2-Dimensional Erasure Coded LTO Tapes with RAIL Library configuration

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Publish Date: 
Tuesday, June 8, 2021
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Active archives enable media companies to quickly, efficiently and cost-effectively search their vast volumes of content to retrieve and process assets they need. Erasure coding can be used to protect this content, but it typically requires more resources and increases content retrieval latencies, limiting performance. This paper proposes a technology that offers higher content durability and availability with minimum latencies and less storage overhead than a two-copy scheme. INSIC Tape Roadmap forecasts 35% Areal Density and 25% Track Density CAGR, requiring future track pitches to be below 1000nm, such as a recently published 580TB tape technology demo requiring 50nm track pitch. At these dimensions, considering that tape must operate in open environmental conditions, drives and media failures will be dominated by correlated errors requiring more protection than an internal format erasure correcting code (ECC) and two-copy scheme can provide to achieve more than 11-nines durability.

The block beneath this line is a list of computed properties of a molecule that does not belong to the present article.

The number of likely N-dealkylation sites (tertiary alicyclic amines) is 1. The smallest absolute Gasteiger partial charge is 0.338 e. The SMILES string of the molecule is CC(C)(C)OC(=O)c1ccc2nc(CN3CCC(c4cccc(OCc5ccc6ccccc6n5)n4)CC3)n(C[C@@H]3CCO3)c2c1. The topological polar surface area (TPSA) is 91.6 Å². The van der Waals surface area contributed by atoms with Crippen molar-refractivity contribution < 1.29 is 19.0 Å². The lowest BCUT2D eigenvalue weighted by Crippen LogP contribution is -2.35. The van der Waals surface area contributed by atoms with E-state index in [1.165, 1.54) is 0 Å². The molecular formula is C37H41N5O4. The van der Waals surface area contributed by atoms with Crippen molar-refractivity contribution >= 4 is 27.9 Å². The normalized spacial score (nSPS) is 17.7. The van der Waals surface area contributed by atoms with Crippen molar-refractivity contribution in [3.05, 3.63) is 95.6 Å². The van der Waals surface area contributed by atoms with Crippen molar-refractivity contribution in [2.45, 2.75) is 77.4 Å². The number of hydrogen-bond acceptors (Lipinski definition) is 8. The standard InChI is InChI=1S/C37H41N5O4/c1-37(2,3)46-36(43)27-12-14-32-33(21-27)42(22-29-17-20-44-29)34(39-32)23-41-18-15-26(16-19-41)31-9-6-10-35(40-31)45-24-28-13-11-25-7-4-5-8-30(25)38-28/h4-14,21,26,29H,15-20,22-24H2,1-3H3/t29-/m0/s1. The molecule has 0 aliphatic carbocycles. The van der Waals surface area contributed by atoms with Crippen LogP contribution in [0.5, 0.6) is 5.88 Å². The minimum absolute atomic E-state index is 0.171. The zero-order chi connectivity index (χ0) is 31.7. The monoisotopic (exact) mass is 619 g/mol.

Current replication techniques don’t provide resource-friendly protection and can’t meet 11-nines durability unless more than two copies are used. In a typical tape archival scenario, a carefully designed multi-dimensional erasure coding mechanism can bring novel efficient resource utilization, better availability and durability, and more environment-friendly operation for distributed tape systems with less overhead than two-copy protection. To reduce repeated read cycles and I/O bandwidth requirements, increase durability, and improve local recoverability, we propose multi-dimensional, hierarchical overlay erasure coding with interleaved codewords. Its unique mathematical coding structure and special interleaving allows local repair and almost uncorrelated errors, helping maximize local tape operations - i.e. minimize the system’s tape, drive and robot requirements.

Thanks to special metadata handling, the proposed system’s byproducts are the self-describing erasure-coded tapes friendly to disaster recovery and content transportation. These combined contributions help increase the lifetime of different subsystems of tape and improve the archival storage system’s performance.



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